Ensuring an effective and realistic working style!Since teaching work is a seasonal business (reports, corrections) with what seems like thousands of details to take into account, an absence of structures as well as prioritising in order of urgency are real stress pitfalls! As well as checklists it’s important to deal with large-scale jobs in digestible chunks, and allocate time slots for them in advance. To improve the effectiveness of lesson preparation, it’s particularly important to have the right balance between effort and benefit. Here’s an example: if you’ve already found a decent worksheet and a reliable introduction medium for a lesson, then that lesson is likely to progress smoothly without a lot of additional input. But as soon as you start to make radical changes to the worksheet anyway, and maybe even look for a new medium online, then your input’s going to be much higher and the lesson might not be much better. But because you usually have to plan 26 lessons every week, you can’t afford to expend this level of effort on such detail. Perfectionism is the best breeding ground for a burnout in the teaching profession. So plan a rough structure for your teaching week, and do that at a quiet time without media distraction. Not only is that extremely effective, it also gives you comforting confidence for the entire school week, during which you probably have enough other things that need sorting out.
Ensuring distance and support networks!
Having your workplace at home and that feeling of never having finished makes it hard to distance work from your private life, and quickly causes you to have a guilty conscience. 2/3 of teachers find it difficult to switch off, which makes the regeneration they so badly need all the more difficult. So you need clear dividing lines: in terms of space (a specific working area at home), time (a daily time limit) and media (a designated email for work). If people allow school to merge too much with their private life, it’s easy to end up in a dangerous permanent functioning mode, which throttles the inner contact with your own needs and is therefore highly conducive to exhaustion. The most important bastions to combat burnout, as well as setting clear boundaries, are support networks in the form of colleagues and people from your private sphere. If you have problem situations at school, the understanding of your colleagues is particularly invaluable, but so is their help in terms of practical help and professional expertise! Admittedly both systems need maintenance, in other words a mutual give and take, if they are to hold up during periods of particular stress. Please make sure you set aside enough time for your loved ones on a regular basis!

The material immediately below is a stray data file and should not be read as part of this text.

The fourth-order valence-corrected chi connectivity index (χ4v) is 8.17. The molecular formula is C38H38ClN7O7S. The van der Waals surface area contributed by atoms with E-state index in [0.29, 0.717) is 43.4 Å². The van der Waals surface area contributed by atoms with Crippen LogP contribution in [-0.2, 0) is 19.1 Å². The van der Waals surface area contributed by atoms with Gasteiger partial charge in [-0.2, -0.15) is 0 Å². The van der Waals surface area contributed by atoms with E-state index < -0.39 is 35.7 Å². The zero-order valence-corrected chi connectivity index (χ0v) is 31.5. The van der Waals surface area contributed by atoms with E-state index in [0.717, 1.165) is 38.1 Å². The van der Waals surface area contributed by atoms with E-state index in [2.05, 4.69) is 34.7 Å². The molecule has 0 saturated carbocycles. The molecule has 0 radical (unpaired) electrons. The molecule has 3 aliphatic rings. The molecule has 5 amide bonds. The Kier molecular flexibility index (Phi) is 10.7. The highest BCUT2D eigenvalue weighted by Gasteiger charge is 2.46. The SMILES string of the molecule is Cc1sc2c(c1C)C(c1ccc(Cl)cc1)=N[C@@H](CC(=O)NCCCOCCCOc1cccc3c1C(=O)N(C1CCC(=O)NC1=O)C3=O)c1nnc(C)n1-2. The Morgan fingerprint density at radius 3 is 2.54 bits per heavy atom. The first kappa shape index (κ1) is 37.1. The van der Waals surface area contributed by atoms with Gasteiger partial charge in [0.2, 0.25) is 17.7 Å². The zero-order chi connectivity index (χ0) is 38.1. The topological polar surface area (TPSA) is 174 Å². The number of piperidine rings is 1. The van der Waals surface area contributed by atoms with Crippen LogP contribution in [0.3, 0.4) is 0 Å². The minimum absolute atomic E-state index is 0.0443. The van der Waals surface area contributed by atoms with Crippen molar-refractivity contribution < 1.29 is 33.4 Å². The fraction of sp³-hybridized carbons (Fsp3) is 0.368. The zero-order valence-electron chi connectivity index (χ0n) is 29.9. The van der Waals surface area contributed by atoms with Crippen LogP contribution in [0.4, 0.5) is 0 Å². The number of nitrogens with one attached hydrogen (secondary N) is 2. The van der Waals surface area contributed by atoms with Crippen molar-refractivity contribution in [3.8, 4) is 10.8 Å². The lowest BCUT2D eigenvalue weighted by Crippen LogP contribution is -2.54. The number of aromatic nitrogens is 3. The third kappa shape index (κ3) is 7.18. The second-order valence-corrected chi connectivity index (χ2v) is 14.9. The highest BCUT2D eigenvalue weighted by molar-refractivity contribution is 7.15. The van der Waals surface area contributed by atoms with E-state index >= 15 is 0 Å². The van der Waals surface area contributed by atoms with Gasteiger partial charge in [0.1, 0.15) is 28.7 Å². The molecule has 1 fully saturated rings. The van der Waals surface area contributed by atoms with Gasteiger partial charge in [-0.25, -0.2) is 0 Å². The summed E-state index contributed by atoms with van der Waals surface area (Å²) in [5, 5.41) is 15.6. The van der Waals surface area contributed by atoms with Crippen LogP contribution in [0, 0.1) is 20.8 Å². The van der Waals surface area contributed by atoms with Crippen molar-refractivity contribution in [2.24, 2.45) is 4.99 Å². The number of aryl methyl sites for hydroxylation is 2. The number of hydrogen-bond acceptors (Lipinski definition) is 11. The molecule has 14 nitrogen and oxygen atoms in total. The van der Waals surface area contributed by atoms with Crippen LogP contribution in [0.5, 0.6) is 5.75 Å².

Taking care of yourself and identifying your own purpose within the system!
Because you, as a teacher, are a hugely significant aspect of your students’ learning success, it’s important that you also make sure to take care of yourself. The thing is, your students will pick up on a negative state of mind immediately, and react accordingly. So don’t live your life in a way that causes you problems! For example: you arrange a parent consultation at 2 pm after teaching for 6 hours, when you’re at the absolute low point of your day. If, to top it all, that meeting becomes difficult, you’ll expend a lot of stress energy in order to remain focused. Your body will then react with a high level of exhaustion, which wouldn’t have been necessary if you’d had the meeting at your peak time. In other words, teachers who are prepared to keep running themselves into the ground are particularly at risk of burnout. This applies all the more against the backdrop of the resource shortages frequently encountered in the education system. Instead of wanting to fulfil other people’s expectations, as a teacher you should focus more on where your particular moments of happiness are in your job, and develop these. For me it was many years of being in a “class mummy” role at a primary school, and after that the role of emergency mediator for conflict situations in a variety of schools. Where can you find your own special purpose within the system? Why did you become a teacher? As long as you have the right answer to that question, school stress can’t really get to you.